We looked at ten care plans and found that they were reviewed, as appropriate, within the six week period that people were supported by the service. A supervisor told us that reviews were undertaken at a minimum two weeks, but probably more often because people�s needs changed so quickly. People we spoke with confirmed that staff from the service visited to review their progress and ongoing needs.

We noted that the service had received 18 formal letters of compliment. One comment from a written compliment state, �Very caring and willing at all times; which I much appreciated.�

Is the service safe?

The provider had in place a safeguarding policy. Information about action to be taken in the event of a safeguarding incident and contact details of agencies to be kept informed was maintained in a dedicated file. The manager told us, and records confirmed that there had been no recent safeguarding incidents.

Staff we spoke with told us that they had undertaken safeguarding training and certificates in staff personal files confirmed this.

People we spoke with told us that they felt safe when care staff visited them. One person told us, �Yes I feel safe. They are not just young bits of stuff; they are sensible and mature.� Other people said, �I feel safe with all of them; they are all capable staff� and �I feel safe with all of them; exceptionally safe.�

Staff told us, and records confirmed that the provider had in place a lone worker system. Staff stated that they could contact a supervisor or manager at any time.

Is the service effective?

A supervisor showed us how the new electronic system helped in scheduling support visits and allocating staff. We saw there was a checking system to ensure that all required visits had been appropriately allocated. They told us that staff were also required to scan in and out of visits. This meant the system could log that calls had been made and alert the office to missed or late calls.

People told us that they found the service helpful. One person who used the service told us, "I think it is a wonderful service. They are very wise in caring and know stuff that helps you." Staff understood about people�s needs and the role of the service in supporting people. One member of staff stated, "We involve them in their care and encourage them.�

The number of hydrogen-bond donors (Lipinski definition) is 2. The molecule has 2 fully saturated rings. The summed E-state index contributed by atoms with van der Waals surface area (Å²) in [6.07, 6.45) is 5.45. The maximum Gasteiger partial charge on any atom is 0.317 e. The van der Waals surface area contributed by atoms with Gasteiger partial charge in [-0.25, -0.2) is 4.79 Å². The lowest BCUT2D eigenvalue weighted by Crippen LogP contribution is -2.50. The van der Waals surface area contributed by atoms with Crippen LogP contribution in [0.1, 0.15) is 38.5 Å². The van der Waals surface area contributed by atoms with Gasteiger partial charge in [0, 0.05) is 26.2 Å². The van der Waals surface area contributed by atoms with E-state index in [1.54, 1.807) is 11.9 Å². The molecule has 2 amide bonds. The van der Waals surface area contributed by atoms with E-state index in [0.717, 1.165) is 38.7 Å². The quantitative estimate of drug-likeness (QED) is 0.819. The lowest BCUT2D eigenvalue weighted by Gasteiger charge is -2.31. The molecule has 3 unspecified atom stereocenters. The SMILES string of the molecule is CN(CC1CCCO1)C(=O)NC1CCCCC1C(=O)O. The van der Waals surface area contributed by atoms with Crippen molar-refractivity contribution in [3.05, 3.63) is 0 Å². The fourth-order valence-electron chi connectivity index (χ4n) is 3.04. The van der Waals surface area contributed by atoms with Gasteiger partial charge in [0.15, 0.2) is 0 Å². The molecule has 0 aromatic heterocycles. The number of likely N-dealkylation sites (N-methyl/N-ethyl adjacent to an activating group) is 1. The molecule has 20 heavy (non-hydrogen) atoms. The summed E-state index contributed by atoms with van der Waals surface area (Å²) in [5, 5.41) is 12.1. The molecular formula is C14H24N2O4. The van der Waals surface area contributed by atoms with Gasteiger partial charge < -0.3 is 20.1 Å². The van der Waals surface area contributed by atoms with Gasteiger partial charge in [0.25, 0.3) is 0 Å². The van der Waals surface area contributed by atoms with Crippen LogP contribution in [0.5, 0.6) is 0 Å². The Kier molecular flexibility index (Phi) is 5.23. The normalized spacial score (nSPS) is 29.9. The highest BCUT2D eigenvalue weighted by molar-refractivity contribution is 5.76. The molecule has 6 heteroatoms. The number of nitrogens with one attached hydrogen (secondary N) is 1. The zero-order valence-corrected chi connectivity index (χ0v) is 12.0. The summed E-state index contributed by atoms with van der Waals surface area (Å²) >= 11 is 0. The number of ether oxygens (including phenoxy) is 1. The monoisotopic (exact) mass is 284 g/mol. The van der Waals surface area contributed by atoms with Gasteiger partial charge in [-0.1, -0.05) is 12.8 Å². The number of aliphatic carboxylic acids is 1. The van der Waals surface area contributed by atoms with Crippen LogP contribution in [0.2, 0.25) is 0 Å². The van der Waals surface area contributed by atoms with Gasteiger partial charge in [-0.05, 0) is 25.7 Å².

Is the service well led?

In this report the name of a registered manager appears who, due to retirement, was not in post at the time of the inspection. Their name appears because they were still a registered manager on our register at the time. The provider is currently undertaking a recruitment process to appoint a new manager.

The deputy manager, a supervisor and staff confirmed that supervisors carried out spot check observations on care delivery.

Staff told us they felt supported by the supervisors and the managers. One staff member told us, �I have the out of hours number but also my supervisor�s number. I can ring her at any time.�

A team supervisor told us, and staff confirmed that there were twice weekly team meetings when any issues could be discussed in relation to people's care or any associated problems. The deputy manager told us, and staff and records confirmed that there were monthly operational meetings.

The deputy manager told us that there had been one formal complaint within the last 12 months. We saw letters and documents from the investigation of this complaint and saw that processes had been followed appropriately.

Inspection carried out on 8, 9, 10 May 2013

During a routine inspection

We found people were asked for their consent before and during the delivery or care. One person told us, "They really make sure that you are happy with things."

People�s needs were assessed and care and treatment was planned and delivered in line with their individual care plan. One person told us, "They are absolute wonders; it�s the little things that mean so much. I am very impressed." Another person commented, "I am happy, one hundred percent. They are very thorough."

The provider had detailed policies in relation to infection control and hand hygiene. People who used the service told us that staff always wore gloves and aprons when they delivered care.

People's care records contained a detailed summary of their current medication and an assessment of need in relation to the support they required with medicines. Staff had undertaken training in the safe handling of medicines and we saw copies of up to date certificates that confirmed the training had taken place.

People who used the service told us that generally they got support from a small group of staff. We concluded all shifts were covered by the service and there were enough staff to meet people�s needs.

The service had a written complaints procedure that detailed the process to be followed in the event of a complaint. This indicated complaints should be documented, investigated and responded to within a set timescale. One person said, "The service is very good. I would recommend it to other people."